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Challenges faced by our graduates

 | January 16, 2017

It's hard to find a job, and when you do, it doesn't pay enough to cover your expenses.



Can you remember your first job? Was it enough to pay your bills, or did you have to continue sponging off your parents?

On graduation, most fresh graduates feel on top of the world – that is, until they join the thousands of other graduates in search of the dream job.

Suddenly, it’s not just about getting a high salary, or the position they were hoping for.

Many graduates think that the most devastating thing is the lack of suitable jobs. One fresh graduate recently said, “Apparently, many businesses are closing down rather than expanding. It’s hard to find a job.”

For many, the problem is a lack of experience. They complain that at the interview, they are told they are inexperienced.

As one graduate said, “This Catch-22 situation is so frustrating. The employers are asking for at least two years’ experience, but how can I get onto the employment ladder and obtain the necessary experience when, after each interview, the door is firmly shut in my face?”

On the other hand, one postgraduate who applied for a position was told that he was overqualified. “Which is it, really?” he asked. “Am I overqualified or under-qualified?”

Those who do find employment find that their salaries barely cover the cost of living. One graduate who works in a small firm said, “It’s beyond my means to pay for rental. So I’m forced to live with my parents.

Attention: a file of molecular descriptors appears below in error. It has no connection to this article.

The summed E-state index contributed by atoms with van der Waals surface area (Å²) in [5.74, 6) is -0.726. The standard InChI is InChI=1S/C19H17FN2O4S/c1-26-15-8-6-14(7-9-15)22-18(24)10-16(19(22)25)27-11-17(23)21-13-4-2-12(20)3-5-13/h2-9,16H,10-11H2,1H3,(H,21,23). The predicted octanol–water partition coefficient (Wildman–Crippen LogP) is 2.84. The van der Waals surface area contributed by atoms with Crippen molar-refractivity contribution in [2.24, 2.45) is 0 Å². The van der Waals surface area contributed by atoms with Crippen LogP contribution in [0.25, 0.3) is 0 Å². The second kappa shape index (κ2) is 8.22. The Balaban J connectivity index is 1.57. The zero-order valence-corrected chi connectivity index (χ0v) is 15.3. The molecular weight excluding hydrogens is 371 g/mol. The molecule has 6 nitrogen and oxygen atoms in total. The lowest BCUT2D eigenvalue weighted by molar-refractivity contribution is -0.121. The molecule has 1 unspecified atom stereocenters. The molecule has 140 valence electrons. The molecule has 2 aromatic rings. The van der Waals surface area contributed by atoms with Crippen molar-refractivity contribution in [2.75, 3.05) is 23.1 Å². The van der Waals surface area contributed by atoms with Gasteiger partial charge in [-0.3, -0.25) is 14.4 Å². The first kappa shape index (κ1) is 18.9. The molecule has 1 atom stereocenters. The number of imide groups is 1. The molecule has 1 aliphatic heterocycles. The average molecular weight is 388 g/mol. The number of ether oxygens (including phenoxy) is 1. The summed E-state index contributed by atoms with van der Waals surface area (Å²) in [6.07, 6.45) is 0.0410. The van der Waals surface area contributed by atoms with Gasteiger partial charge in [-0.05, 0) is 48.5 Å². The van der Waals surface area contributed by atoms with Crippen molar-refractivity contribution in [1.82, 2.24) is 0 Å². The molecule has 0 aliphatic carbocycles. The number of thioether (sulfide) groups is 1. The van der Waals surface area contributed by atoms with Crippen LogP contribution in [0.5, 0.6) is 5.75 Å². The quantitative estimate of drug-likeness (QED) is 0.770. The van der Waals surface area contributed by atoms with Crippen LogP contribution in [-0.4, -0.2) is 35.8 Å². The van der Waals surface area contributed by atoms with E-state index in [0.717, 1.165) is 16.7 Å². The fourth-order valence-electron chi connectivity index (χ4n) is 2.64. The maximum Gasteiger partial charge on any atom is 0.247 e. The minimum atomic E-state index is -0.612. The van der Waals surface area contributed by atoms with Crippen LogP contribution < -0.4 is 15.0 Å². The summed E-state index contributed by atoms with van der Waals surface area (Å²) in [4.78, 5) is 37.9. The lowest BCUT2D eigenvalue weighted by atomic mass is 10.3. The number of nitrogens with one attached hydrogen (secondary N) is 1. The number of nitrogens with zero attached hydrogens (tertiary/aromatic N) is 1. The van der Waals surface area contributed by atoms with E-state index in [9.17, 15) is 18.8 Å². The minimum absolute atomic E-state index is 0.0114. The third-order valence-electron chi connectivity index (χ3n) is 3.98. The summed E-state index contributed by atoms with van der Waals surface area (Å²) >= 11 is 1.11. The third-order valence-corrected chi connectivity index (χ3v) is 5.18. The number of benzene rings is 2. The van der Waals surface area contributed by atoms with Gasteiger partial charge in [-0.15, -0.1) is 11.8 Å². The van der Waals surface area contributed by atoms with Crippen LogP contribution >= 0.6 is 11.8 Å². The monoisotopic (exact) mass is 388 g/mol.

“At present, my father takes me to work, though sometimes I take a taxi. Using a taxi is expensive, but at least I do not feel bad about wasting my father’s precious time.

“I am taking driving lessons so that I can be more independent. However, getting a driving licence is only half the problem. I can’t afford a car.

“Like other graduates, the things we need most are affordable accommodation and cheap transport. Many graduates like me still live with our parents.”

One graduate employed by a small firm said, “During the last two years, the boss has twice been unable to pay my monthly salary. He claimed that with a shortage of clients, the firm was struggling.

“I have stuck it out for as long as I can and I’m trying to move to another job, but there are no openings.”

Another graduate in a similar situation said, “Even non-graduate roles are hard to find. I have no regrets about getting a degree qualification, but the government must do more to address the many challenges faced by graduates.”

Mariam Mokhtar is an FMT columnist.

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